2. Edit your trip according to departure time or arrival time by clicking on the dropdown by the button “Depart now.” You can select “Depart now,” “Desired departure time” and “Desired arrival time.” 
  3. Press “Search routes.” A list of different routes you can take will populate and you can select based on your starting point preference (i.e. what bus stop you would prefer to leave from). 
  4. Select the route you want to take, and the app will give you the optimal time to leave to catch the bus on time. Pro tip: I recommend leaving a few minutes before the recommended time. Press “Go” for directions to the bus stop. 
  5. Complete steps 1to 4 to plan for your trip back from your destination so you can plan ahead for what time you’ll need to be at the bus stop for going home. 
  6. Once at the bus stop, make yourself visible by standing near the blue bus stop sign. You’ll know when your bus is coming because (1) the app will show you when the bus is approaching and (2) the WeGo buses will display their route number and name.
Follow these six steps to optimize your public transportation experience. (Hustler Multimedia/ Alexa White) (Alexa White)

Step 3: Riding and getting off the bus

When you get on the bus, make sure you have your physical Commodore Card because you will swipe it at the machine to the right of the bus driver. No, you can’t use your phone (speaking from personal experience, my friend was not allowed to ride without the actual card). Once you’ve done this, you can sit just about anywhere. 

When you’re approaching your bus stop, find the white wire running along the windows and pull it down. You should hear a ding, and that will signify to the driver that you want the next stop.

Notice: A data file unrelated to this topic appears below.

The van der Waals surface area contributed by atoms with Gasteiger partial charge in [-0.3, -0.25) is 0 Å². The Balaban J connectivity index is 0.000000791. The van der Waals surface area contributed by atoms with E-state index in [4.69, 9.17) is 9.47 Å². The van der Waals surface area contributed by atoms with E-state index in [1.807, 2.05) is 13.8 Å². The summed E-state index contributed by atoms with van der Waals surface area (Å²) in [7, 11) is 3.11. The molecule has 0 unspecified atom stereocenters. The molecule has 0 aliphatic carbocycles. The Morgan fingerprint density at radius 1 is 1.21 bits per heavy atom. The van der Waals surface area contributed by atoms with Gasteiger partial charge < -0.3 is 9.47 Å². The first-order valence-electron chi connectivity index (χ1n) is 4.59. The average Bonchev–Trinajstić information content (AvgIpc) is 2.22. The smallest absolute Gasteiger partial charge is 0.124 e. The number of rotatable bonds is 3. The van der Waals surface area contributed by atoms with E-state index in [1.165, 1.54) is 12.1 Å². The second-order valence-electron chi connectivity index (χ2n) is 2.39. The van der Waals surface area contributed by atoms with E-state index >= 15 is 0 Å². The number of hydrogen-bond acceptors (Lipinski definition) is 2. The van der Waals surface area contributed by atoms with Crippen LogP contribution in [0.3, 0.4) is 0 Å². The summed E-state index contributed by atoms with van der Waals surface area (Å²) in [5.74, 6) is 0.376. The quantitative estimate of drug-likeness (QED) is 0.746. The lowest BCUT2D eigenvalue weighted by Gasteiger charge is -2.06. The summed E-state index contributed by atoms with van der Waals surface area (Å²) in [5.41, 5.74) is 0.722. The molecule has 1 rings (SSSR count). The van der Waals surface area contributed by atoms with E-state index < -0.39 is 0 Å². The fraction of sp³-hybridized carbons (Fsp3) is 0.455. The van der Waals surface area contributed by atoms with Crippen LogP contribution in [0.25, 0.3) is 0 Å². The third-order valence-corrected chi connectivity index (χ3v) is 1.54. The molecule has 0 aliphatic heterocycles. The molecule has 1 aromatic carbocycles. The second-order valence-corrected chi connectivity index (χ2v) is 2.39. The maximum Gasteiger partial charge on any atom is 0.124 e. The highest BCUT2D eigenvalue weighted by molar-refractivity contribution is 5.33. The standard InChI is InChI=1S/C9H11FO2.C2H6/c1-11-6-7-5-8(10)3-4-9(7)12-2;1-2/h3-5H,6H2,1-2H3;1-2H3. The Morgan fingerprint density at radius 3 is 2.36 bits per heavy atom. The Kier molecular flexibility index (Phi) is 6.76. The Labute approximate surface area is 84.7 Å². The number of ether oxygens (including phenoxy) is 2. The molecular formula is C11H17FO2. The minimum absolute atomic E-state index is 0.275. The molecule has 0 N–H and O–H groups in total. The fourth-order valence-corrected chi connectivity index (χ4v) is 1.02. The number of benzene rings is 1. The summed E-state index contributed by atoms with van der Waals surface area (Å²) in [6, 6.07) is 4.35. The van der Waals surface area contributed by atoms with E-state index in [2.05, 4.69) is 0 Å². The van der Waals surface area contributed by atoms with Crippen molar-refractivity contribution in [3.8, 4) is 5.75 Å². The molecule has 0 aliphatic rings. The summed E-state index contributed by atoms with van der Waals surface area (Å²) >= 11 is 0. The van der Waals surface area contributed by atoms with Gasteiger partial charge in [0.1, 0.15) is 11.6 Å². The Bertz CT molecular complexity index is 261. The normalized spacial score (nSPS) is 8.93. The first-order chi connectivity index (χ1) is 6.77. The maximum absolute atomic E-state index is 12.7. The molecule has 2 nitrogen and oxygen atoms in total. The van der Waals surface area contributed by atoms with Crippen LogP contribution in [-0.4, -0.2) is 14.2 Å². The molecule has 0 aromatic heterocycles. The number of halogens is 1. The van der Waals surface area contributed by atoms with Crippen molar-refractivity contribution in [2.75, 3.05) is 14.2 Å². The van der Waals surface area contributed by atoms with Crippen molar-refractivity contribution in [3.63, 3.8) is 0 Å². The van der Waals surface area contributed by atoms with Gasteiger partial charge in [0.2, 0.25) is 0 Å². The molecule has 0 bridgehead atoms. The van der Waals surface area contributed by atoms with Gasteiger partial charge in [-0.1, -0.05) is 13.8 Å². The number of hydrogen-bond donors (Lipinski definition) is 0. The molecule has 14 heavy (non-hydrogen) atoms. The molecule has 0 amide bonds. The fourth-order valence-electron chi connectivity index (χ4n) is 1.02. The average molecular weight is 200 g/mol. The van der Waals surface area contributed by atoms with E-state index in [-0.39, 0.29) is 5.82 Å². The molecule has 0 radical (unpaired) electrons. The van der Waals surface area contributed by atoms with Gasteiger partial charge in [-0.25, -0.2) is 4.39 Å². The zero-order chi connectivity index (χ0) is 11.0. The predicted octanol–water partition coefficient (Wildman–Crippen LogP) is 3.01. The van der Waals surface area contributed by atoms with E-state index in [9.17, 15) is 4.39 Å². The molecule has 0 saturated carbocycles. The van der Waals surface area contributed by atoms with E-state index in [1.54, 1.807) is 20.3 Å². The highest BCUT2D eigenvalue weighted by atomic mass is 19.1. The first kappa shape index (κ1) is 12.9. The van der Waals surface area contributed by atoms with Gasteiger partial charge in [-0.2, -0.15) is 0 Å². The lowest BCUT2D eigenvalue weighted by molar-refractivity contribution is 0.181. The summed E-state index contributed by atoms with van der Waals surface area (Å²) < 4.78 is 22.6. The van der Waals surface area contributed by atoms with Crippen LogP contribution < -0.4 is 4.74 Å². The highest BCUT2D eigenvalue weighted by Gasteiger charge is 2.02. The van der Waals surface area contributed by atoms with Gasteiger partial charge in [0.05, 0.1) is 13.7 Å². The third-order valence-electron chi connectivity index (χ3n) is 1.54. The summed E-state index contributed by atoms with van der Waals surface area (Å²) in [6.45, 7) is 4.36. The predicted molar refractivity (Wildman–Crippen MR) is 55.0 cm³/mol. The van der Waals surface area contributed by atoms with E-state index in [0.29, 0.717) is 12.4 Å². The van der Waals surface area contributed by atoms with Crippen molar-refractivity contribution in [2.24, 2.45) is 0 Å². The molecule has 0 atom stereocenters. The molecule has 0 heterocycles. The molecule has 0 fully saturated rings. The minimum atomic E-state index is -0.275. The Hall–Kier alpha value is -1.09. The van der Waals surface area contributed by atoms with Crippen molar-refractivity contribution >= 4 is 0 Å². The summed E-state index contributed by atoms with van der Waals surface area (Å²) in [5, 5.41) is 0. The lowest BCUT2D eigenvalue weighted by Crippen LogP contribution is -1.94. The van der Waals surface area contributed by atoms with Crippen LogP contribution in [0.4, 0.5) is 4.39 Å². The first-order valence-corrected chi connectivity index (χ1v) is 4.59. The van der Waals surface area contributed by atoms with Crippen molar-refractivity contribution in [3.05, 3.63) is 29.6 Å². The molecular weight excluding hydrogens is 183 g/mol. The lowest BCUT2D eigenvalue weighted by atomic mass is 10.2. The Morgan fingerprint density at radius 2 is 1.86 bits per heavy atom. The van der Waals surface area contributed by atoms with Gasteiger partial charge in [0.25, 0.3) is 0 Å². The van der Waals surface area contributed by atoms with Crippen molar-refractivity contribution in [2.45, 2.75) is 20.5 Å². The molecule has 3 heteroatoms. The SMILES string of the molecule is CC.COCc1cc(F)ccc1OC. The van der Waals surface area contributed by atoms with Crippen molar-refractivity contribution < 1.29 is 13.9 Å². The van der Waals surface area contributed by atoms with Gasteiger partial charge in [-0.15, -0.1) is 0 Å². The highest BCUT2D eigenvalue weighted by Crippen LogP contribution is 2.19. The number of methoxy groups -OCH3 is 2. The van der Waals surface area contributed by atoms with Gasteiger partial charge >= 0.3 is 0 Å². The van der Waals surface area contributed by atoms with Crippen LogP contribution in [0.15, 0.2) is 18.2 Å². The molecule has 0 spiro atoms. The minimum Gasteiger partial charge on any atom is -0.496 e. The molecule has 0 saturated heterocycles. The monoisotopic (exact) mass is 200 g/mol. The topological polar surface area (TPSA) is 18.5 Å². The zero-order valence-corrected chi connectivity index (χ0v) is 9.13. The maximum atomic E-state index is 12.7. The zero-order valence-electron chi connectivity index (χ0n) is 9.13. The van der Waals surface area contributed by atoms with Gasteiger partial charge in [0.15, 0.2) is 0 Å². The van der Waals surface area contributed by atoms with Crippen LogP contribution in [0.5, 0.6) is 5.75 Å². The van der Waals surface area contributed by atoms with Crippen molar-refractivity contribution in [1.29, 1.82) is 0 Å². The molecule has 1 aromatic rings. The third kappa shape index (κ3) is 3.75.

On the bus, you’ll likely see a conglomeration of people from different walks of life, which is actually one of my favorite things about using the public bus system. You’ll see friends chatting on their way to lunch, VUMC employees heading home, and sometimes those who are simply looking for a warm place to reside during colder days. For me, it’s been not only a way to economically travel around Nashville, but also a way for me to experience the city’s culture and community. Having accessible public transportation has taken the stress off of exploring the beautiful city we go to school in, and I’m extremely grateful for our ability to ride free. Happy We-Going!

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About the Contributors
Jaime Svinth, Staff Writer
Jaime Svinth ('24) studies human and organizational development in Peabody College. She enjoys trying new coffee shops, restaurants and workout classes. You can reach her at [email protected].
Alexa White, Former Graphics Director
Alexa White ('23) is from Traverse City, Michigan, and is double-majoring in secondary education and English. When she isn't writing for The Hustler, she is probably teaching, reading or creating art. After graduation, Alexa plans to be an English teacher and hopes to inspire kids to love reading, writing and exploring their creativity in all forms. She can be reached at [email protected].